It might also mean that a mother can set her child up to eat healthful foods later in life, and steer them away from junk foods -- at least in theory. One study showed that babies who were eating solid foods and breastfeeding wouldn’t eat green beans until mom started putting them regularly into her diet. This indicates that a mom can help introduce otherwise unsavory foods into her baby’s diet, giving more credence to the “eating for two” catchphrase. But moms can do damage as well. Animal studies have shown that rats fed a diet high in sugar, salt, and fat during gestation and lactation develop offspring that have an exacerbated preference for fatty, salty, and sugary foods and will choose these over healthier options.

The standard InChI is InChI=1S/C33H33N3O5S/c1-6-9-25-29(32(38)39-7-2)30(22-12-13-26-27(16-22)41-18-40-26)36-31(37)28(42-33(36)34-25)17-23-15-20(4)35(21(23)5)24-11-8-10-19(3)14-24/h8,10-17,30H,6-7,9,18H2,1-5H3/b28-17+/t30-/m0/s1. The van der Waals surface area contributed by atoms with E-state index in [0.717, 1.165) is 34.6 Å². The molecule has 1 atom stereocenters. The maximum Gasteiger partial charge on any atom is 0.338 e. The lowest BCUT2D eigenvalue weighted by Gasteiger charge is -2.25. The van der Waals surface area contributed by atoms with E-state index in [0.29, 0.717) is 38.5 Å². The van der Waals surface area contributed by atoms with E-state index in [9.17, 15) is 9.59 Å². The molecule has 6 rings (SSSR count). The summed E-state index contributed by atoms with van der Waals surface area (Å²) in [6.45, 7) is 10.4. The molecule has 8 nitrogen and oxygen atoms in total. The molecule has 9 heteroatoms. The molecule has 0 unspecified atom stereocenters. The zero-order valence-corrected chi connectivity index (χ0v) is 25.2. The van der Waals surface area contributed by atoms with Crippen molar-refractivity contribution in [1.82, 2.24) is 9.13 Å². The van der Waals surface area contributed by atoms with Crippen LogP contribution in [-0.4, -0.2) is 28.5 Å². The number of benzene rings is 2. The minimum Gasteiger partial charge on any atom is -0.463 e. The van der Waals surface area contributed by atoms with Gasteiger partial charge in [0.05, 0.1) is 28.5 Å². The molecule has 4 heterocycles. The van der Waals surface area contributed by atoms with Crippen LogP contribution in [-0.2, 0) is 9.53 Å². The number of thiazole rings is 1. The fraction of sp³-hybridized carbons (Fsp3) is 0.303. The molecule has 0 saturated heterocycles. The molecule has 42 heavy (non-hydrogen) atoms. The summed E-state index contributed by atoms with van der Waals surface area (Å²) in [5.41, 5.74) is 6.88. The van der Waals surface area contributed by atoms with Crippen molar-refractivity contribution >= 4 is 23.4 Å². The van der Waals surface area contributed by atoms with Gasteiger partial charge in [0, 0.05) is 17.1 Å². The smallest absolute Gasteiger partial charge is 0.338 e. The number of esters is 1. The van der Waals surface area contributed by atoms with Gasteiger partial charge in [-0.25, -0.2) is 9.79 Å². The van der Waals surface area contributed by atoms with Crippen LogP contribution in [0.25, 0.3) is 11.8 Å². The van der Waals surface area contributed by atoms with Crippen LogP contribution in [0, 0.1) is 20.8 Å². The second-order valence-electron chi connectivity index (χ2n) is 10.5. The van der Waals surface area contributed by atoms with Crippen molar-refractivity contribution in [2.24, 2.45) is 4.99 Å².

The food a woman regularly incorporates into her diet when she’s pregnant and breastfeeding can alter her child’s food preferences. It may not dictate the way she’ll eat for the rest of her life, or even post breastfeeding, but if you want to have a child who isn’t afraid of vegetables, get them started early. Really early.